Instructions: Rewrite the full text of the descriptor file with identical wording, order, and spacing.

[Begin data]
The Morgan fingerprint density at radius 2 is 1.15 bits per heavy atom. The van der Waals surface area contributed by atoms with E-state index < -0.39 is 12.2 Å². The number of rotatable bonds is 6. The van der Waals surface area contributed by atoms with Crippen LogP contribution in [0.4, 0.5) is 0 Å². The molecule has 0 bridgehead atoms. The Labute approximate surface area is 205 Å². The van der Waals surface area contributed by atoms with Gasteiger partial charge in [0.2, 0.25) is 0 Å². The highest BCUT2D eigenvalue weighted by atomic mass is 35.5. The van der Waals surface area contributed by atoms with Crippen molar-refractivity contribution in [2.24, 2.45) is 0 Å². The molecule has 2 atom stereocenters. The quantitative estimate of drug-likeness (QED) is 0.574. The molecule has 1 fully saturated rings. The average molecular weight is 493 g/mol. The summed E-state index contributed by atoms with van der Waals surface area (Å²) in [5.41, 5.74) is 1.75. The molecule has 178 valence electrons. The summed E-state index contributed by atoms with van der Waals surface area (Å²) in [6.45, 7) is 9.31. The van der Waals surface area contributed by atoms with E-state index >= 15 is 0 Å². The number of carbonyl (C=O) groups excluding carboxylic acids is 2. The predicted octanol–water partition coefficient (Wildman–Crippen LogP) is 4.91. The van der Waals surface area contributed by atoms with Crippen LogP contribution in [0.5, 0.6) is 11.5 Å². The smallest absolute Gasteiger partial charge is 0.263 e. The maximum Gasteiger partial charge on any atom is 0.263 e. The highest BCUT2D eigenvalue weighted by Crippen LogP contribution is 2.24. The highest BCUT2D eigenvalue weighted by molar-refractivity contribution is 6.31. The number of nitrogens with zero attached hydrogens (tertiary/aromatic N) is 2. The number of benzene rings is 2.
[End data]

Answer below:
The Morgan fingerprint density at radius 2 is 1.15 bits per heavy atom. The van der Waals surface area contributed by atoms with E-state index < -0.39 is 12.2 Å². The number of rotatable bonds is 6. The van der Waals surface area contributed by atoms with Crippen LogP contribution in [0.4, 0.5) is 0 Å². The molecule has 0 bridgehead atoms. The Labute approximate surface area is 205 Å². The van der Waals surface area contributed by atoms with Gasteiger partial charge in [0.2, 0.25) is 0 Å². The highest BCUT2D eigenvalue weighted by atomic mass is 35.5. The van der Waals surface area contributed by atoms with Crippen molar-refractivity contribution in [2.24, 2.45) is 0 Å². The molecule has 2 atom stereocenters. The quantitative estimate of drug-likeness (QED) is 0.574. The molecule has 1 fully saturated rings. The average molecular weight is 493 g/mol. The summed E-state index contributed by atoms with van der Waals surface area (Å²) in [5.41, 5.74) is 1.75. The molecule has 178 valence electrons. The summed E-state index contributed by atoms with van der Waals surface area (Å²) in [6.45, 7) is 9.31. The van der Waals surface area contributed by atoms with E-state index >= 15 is 0 Å². The number of carbonyl (C=O) groups excluding carboxylic acids is 2. The predicted octanol–water partition coefficient (Wildman–Crippen LogP) is 4.91. The van der Waals surface area contributed by atoms with Crippen LogP contribution in [0.5, 0.6) is 11.5 Å². The smallest absolute Gasteiger partial charge is 0.263 e. The maximum Gasteiger partial charge on any atom is 0.263 e. The highest BCUT2D eigenvalue weighted by Crippen LogP contribution is 2.24. The highest BCUT2D eigenvalue weighted by molar-refractivity contribution is 6.31. The number of nitrogens with zero attached hydrogens (tertiary/aromatic N) is 2. The number of benzene rings is 2.